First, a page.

Battle For US Senate To Be Decided In January

As Americans woke the morning after Election Day and raced to their favorite news source, they quickly learned that both the presidential election and the U.S. Senate still hung in the balance. By Saturday morning, an anxious nation was still waiting, although Joe Biden was one state away from attaining 270 electoral votes and with it the Presidency.

However, the U.S. Senate is still undecided, with 48 seats so far claimed by both Democrats and Republicans. (The Democrats’ tally includes the two Independent Senators, Bernie Sanders of Vermont and Angus King of Maine, who caucus with the Democrats).

The Senate’s balance of power teeters on the fulcrum of four uncalled races. Although the outstanding seats favor Republicans narrowly holding on to control in the chamber, it is not a foregone conclusion. Friday evening brought news that the second Georgia Senate race was also headed to a run-off, under Georgia election law, meaning the final fate of Senate control will not be known until January. Read on for the latest.

The balance of power in the US Senate will be decided in January, when Georgia will hold run-off elections for both its Senate seats.  No candidate in either race has polled 50%, as required by state election law. The run-off elections will take place on 5 January, two days after the new Senate is due to convene. The Republicans currently have a 53 to 47 majority in the Senate. So far, the Democrats have managed a net gain of one seat.

The Democrats had high hopes of gaining the four seats they needed to take control, but many Republican incumbents held their seats. If however the Democrats can gain both seats in Georgia, a traditionally Republican state, this would lead to a 50-50 tie in the Senate.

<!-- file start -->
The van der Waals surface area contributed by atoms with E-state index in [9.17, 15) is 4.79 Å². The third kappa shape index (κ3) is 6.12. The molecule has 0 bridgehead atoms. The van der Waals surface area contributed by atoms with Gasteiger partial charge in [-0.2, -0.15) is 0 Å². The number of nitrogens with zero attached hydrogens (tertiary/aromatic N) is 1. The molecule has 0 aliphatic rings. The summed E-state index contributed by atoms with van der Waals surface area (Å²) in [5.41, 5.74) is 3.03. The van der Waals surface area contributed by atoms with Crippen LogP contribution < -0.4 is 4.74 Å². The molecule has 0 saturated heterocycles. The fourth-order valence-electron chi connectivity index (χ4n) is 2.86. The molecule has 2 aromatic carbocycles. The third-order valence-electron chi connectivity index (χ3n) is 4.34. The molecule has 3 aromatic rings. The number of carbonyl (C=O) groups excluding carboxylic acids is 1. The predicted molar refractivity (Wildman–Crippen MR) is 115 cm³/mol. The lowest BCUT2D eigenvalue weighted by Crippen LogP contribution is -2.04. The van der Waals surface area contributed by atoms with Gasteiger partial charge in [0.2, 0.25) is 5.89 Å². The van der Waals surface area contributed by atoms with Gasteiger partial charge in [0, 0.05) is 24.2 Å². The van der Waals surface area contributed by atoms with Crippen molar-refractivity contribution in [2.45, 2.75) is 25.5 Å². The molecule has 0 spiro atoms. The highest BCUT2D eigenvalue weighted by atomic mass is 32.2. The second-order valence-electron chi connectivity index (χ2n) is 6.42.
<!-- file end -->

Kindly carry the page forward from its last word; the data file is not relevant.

The result will effectively put them in control of the chamber if Joe Biden wins the White House, given the vice-president’s power to cast tie-breaking votes. In one of Georgia’s Senate races, incumbent Republican David Perdue had 49.8% of the vote and Democrat Jon Ossoff had 47.9%, according to media reports. “If overtime is required when all of the votes have been counted, we’re ready, and we will win,” Mr Perdue campaign manager Ben Fry said on Thursday. But the Ossoff campaign predicted that “when a run-off is called and held in January, Georgians are going to send Jon to the Senate”.

In Georgia’s other Senate race, Democrat Raphael Warnock won 32.9% and will go into a run-off against Republican Senator Kelly Loeffler, who trailed him with 26%. Loeffler was appointed to the Senate last year to fill a seat left vacant when her predecessor retired.

Of the 35 Senate seats being contested, 23 were Republican-held and 12 were Democrat. The Democrats had hoped to gain several seats, but one of only two wins came in Colorado, where former Governor John Hickenlooper defeated Republican incumbent Cory Gardner.

They also won a seat in Arizona, where former astronaut Mark Kelly defeated Republican incumbent and former fighter pilot Martha McSally. But this gain was cancelled out when Alabama Senator Doug Jones lost to Republican candidate Tommy Tuberville. In Maine, the moderate Republican incumbent Susan Collins staved off a fierce challenge from Democrat Sara Gideon. Democrats have not had control of the Senate for six years.

Although Georgia has long been considered a red state (it hasn’t voted for the Democratic presidential candidate since 1992), this year’s election has revealed there is an emergent plum color in the Peach State. Its 16 electoral votes are still unclaimed. While former Vice President Biden led President Trump by more than 95,000 votes (about 0.1%) as of Saturday morning, Georgia’s Secretary of State has indicated a recount is likely.

The January Georgia Senate showdowns will command an incredible amount of renewed attention and spending from both parties. Should the Democrats pull out a win in both Georgia Senate races, a party-line vote would then result in a 50-50 stalemate in the chamber. Importantly, the Vice President can cast a deciding vote in the Senate. Mike Pence has done so at least 13 times since 2017, a privilege that appears likely to soon be given to Kamala Harris.

 

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